The ordinance prohibits covered private employers from inquiring about an applicant’s criminal history until a conditional offer of employment has been extended, and imposes significant compliance obligations, including a requirement that before making an adverse decision based on a criminal record, the employer “performs a written assessment that effectively links the specific aspects of the applicant’s criminal history with risks inherent in the duties of the employment position sought by the applicant.” At a minimum, the employer must consider factors identified by the Equal Employment Opportunity Commission in its 2012 Enforcement Guidance and any other factors that may be required by rules or guidelines promulgated by the city’s Department of Public Works, Bureau of Contract Administration [Department] which will be administering the LAFCIH.

The employer must then engage in a “fair chance process,” allowing the candidate to provide information or documentation regarding the accuracy of the criminal record or other information that the employer should consider, such as evidence of rehabilitation or other mitigating factors. The proposed position must be held open for at least five business days after the candidate has received the employer’s notification and assessment. If the candidate provides additional information or documentation, the employer is required to consider the new information and perform a written re-assessment.

Additionally, the LAFCIH provides that all covered employers include the following language in any advertisement or solicitation seeking applicants: “The employer will consider for employment qualified applicants with criminal histories in a manner consistent with [the Los Angeles Fair Chance Initiative for Hiring].” There is also a notice posting requirement, which must be in a conspicuous place at every workplace, job site, or other location in the City of Los Angeles under the employer’s control that is visited by applicants. Copies of the notice must be sent to each labor union or representative of workers that has a collective bargaining agreement or other agreement applicable to employees in Los Angeles.

Employers are required to maintain all records and documents related to an individual’s application for employment, including any written assessments and re-assessments for a period of three years after the receipt of the job application.

As with other “ban-the-box” legislation, the LAFCIH makes it unlawful for an employer to retaliate or otherwise take adverse action against an individual who has complained about the employer’s non-compliance or anticipated non-compliance; opposed any practice made unlawful by the ordinance; participated in any proceedings related to enforcement of the law, or otherwise sought to enforce or assert his/her rights under the LAFCIH.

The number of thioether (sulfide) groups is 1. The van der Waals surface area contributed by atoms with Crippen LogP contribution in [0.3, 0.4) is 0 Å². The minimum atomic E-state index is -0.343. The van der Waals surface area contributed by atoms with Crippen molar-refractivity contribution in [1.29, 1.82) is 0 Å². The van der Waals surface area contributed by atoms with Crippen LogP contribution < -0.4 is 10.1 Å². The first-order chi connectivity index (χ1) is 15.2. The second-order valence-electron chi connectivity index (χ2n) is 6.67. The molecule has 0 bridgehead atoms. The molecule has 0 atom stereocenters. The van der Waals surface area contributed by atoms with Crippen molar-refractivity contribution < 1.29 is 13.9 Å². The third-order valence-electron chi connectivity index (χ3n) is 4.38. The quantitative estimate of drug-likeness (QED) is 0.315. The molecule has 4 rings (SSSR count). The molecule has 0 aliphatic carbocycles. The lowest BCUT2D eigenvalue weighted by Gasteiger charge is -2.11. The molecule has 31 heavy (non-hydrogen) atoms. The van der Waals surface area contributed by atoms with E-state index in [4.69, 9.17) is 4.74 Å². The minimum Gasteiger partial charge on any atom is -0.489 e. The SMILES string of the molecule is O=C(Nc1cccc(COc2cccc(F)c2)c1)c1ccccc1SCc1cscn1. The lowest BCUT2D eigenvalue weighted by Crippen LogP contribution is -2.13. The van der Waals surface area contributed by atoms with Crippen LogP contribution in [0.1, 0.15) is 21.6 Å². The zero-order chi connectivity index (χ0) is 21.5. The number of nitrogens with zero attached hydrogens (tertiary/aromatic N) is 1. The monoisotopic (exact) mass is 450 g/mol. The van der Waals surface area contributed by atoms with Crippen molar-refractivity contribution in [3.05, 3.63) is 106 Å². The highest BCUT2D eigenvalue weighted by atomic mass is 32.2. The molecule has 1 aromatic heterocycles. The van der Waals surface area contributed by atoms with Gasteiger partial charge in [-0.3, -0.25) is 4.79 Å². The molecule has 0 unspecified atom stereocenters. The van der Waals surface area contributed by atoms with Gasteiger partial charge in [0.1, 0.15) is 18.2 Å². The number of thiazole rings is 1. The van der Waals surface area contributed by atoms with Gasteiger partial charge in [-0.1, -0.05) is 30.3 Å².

The LAFCIH does not apply in the following circumstances: (1) when the employer is required by law to obtain information regarding an applicant’s criminal convictions; (2) when the applicant will be required to possess or use a firearm in the course of his/her employment; (3) when the applicant is prohibited by law from holding the position sought due to a conviction, regardless of whether the conviction has been expunged, sealed, eradicated, or dismissed; or (4) when the employer is prohibited by law from hiring an applicant who has been convicted of a crime.

With this new ordinance, Los Angeles joins the fast-growing list of localities (Austin, Baltimore, Buffalo, Chicago, Columbia (MO), the District of Columbia, Montgomery County (MD), New York City, Philadelphia, Portland, Prince George’s County (MD), Rochester, San Francisco, and Seattle) and nine states (Connecticut, Hawaii, Illinois, Massachusetts, Minnesota, New Jersey, Oregon, Rhode Island, and Vermont) that have enacted similar laws for private employers.

Companies covered by the LAFCIH should immediately review and revise, if applicable, their applications, offer letters, background check forms, and notices, and ensure that their employment screening policies incorporate the ordinance’s pre-adverse and adverse action procedures and documentation, and record keeping requirements.

Since “ban-the-box” legislation is gaining momentum at a rapid pace, all nationwide employers may want to conduct an assessment of their employment screening practices to ensure their compliance with applicable laws and regulations.

January 10th, 2017|Employment Decisions, Legislation, Risk Management|

What’s up with California’s new E-Verify law?

The new law, AB 622, which went into effect January 1, 2016, adds Labor Code section 2814 to strengthen current California prohibitions on employers’ use of E-Verify and other electronic employment eligibility verification systems.  Labor Code section 2811 (enacted in 2011) already prohibits private employers from using E-Verify or such other verification systems, unless required by federal law or as a condition of receiving federal funds.

The amended Labor Code section 2814 expands the definition of an unlawful employment practice to prohibit an employer or any other person or entity from using the E-Verify system at a time or in a manner not required by a specified federal law or not authorized by a federal agency memorandum of understanding to check the employment authorization status of an existing employee, or an applicant who has not received an offer of employment, except as required by federal law or as a condition of receiving federal funds. The new law also requires an employer that uses the E-Verify system to provide to the affected employee any notification issued by the Social Security Administration or the United States Department of Homeland Security containing information specific to his/her E-Verify case or any tentative non-confirmation notice. Employers will now face a civil penalty of $10,000 for each violation of these provisions.